CIS3355: Business Data Structures Fall, 2008

###### Addendum 2.1: Floating-Point (Real) Numbers

We already know the basic layout for the data type float (from figure 2.20):

 1-bit Sign 7-bit Exponent 24-bit Mantissa

We also know that (generally), the left-most bit is the sign, and can take-on either ‘0’ or ‘1’ values.

Let's store the value 7.89, OR .789E+1 (i.e., 0.789 * 101). First, let's talk about how we would store the Exponent vale (+1).

The characteristic of the exponent is not that difficult to understand either. Since we have 7-bits, we have a total of 27 = 128 combinations, but since we know that the exponent can be either negative or non-negative, we really only have ˝ that number.

Not quite. The characteristic of the exponent is stored as a biased exponent. That means that rather than storing the sign and the value separately, we add (bias) a constant term to the true value. In our case, we would add the value 64 (which is ˝ of 128) to the true value. The exponent value –1710 (= 100012, or 00100012 on 7-bits) would actually be stored as the value –17 + 64 = 4710 (= 1011112, or 01011112 on 7-bits); the exponent value 2310 (=101112 or 00101112 on 7-bits) would actually be stored as the value 23 + 64 = 8710 (=10101112). In our case, the exponent value 1 would actually be stored as 1 + 64 = 6510 (= 10000012)

There are some technical reasons, which we need not go into, but of course, it does circumvent the step of having to store the sign and the value separately.

One final quick note on characteristics: the range of exponent values is actually –(26 – 1) through +(26 – 1), or –63 through +63. The binary representation 00000002 (the decimal value 0) is reserved for other uses.

Converting the mantissa to binary requires a somewhat different algorithm than we used to convert integers to binary, but it still has to do with exponent position. For example, the integer 456 would have the exponent positions shown at the left (in other words, 456 = 4*102 + 5*101 + 6*100). If we were to consider the real number 456.789, however, the exponent positions would appear as the do on the right (in other words, 456.789 = 4*102 + 5*101 + 6*100 +   7*10-1 + 8*10-2 + 9*10-3). Notice that the exponents for the mantissa are the inverse of the positions for the integer portion of the number.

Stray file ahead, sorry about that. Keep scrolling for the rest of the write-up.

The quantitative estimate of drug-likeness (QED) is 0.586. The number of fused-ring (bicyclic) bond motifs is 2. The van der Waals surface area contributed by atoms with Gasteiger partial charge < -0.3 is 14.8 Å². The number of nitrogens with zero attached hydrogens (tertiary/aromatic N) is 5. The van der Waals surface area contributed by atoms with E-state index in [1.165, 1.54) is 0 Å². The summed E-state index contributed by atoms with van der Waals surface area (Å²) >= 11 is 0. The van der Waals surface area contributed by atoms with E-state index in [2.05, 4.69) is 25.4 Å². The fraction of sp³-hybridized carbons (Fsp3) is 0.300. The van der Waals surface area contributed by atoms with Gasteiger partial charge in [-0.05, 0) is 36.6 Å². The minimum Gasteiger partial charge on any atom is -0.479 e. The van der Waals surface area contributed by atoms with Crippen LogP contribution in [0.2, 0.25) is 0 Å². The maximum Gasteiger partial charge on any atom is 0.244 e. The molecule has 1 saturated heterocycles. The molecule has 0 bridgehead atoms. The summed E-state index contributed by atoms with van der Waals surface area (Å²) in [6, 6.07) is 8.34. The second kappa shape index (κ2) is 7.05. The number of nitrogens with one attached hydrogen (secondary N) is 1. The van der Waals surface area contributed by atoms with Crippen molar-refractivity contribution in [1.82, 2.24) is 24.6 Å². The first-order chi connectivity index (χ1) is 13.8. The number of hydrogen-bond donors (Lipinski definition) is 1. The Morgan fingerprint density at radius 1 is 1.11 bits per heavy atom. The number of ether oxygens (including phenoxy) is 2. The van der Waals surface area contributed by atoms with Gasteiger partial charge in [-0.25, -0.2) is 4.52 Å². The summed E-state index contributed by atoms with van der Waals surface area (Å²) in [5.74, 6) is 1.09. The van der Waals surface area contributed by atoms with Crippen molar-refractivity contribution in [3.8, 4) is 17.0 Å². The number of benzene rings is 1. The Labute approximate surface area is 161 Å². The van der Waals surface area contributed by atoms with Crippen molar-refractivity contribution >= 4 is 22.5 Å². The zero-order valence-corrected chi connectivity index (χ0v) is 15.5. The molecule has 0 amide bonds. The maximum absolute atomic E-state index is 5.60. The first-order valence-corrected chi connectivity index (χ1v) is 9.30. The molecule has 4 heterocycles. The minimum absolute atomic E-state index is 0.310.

The procedure we need to use is also the inverse of the procedure we used when converting a decimal integer to binary. Previously, we divided the integer portion by two and kept track of the remainders and collected reverse order received. Now, we need to multiply the mantissa by two and keep track of the quotients and collect in order received. In both cases, however, we can stop when the value to be multiplied or divided is 0.

The mantissa .789, for example could be converted to binary as follows:

1.984

1.872

# 1

And COLLECTING FROM THE TOP, the mantissa .789 would be stored (on 24-bits) as: 110010011111101111100111

and the value 7.89 would be stored as: 0  1000001  110010011111101111100111 (on 32-bits)

This is true. We previously noted that, unlike integers, not all mantissas can be converted to binary. Sometimes, they become an infinite series.

Much in the same way we checked integers. For example we know that the binary repre­sentation of the integer 45610 = 1110010002 can be checked as:

28 + 27 + 26 + 23 = 256 + 128 + 64 + 8 = 456

Since we know that the positions of the mantissa are the inverse of the integer positions, we know that binary mantissa 110100111111011111001110 (= .78910) can be associated with the positions:

 -1 -2 -3 -4 -5 -6 -7 -8 -9 -10 -11 -12 -13 -14 -15 -16 -17 -18 -19 -20 -21 -22 -23 -24 1 1 0 0 1 0 0 1 1 1 1 1 1 0 1 1 1 1 1 0 0 1 1 1

Meaning that the expression could be checked as:

2-1 + 2-2 + 2-5 + 2-8 + 2-9 + 2-10 + 2-11 + 2-12 + 2-13 + 2-15 + 2-16 + 2-17 + 2-18 + 2-19 + 2-22 + 2-23 + 2-24

First, let’s approach it as a decimal mantissa. The decimal mantissa .789 could be rewritten as:

 7 * 10-1 + 8 * 10-2 + 9 * 10-3 = 7 + 8 + 9 101 102 103 = 7 + 8 + 9 10 100 1000 = .7 + .08 + .009 = .789

The binary mantissa (as with integers, ‘0’ bits are ignored) could be rewritten in the same fashion

 2-1 + 2-2 + 2-5 + 2-8 + 2-9 + 2-10 + 2-11 + 2-12 + 2-13 + 2-15 + 2-16 + ··· = 1 + 1 + 1 + 1 + 1 + 1 + 1 + 1 + 1 + 1 + 1 + ··· 21 22 + 25 + 28 + 29 + 210 + 211 + 212 + 213 + 215 + 216 + ··· = 1 + 1 + 1 + 1 + 1 + 1 + 1 + 1 + 1 + 1 + 1 + ··· 2 4 + 32 + 256 + 512 + 1024 + 2048 + 4096 + 8192 + ··· + ··· + ··· = .5 + .25 + .0313 + . 0039 + . 0019 + . 0098 + . 0005 + . 0002 + .0001 + ··· + ··· + ···

» .789

We must first normalize the number:

456.789  = 45.6789 * 101

= 4.56789 * 102

= .456789 * 103

Where the last notation is what we will use to store the number:

 Sign Exponent Mantissa 1-bit 7-bits 24-bits 0 (positive) +3 .456789

Storing the first 8-bits (the sign and the characteristic) is relatively easy:

Sign:                                                  0 (positive)

Characteristic:                                  310 + 6410 = 6710 = 10000112 (on 7-bits)

Sign and characteristic lay-out:       01000011 (using the first 8-bits)

Converting the mantissa .456789 as we did before

0.617248 * 2

=

1.2345

1

0.247808 * 2

=

0.4956

0

0.9380

1.5039

# 1

And COLLECTING FROM THE TOP, the mantissa (on 24-bits) is:  011101001111000000011111

# Therefore, the real number +456.789 would be stored as:

01000011011101001111000000011111

(on 32-bits)

Sometimes, but not very often. Naturally, increasing the number of bits we allocate to the mantissa helps increase the precision of the mantissa, but it doesn’t always assure that we will be able to represent values exactly.

Yes.

That is beyond the realm of our discussion. However, there is enough information provided to allow the truly die-hard student to figure it out.

They are. As we noted previously, that is why some supercomputers indicate operating speed in terms of flops (floating-point operations per second).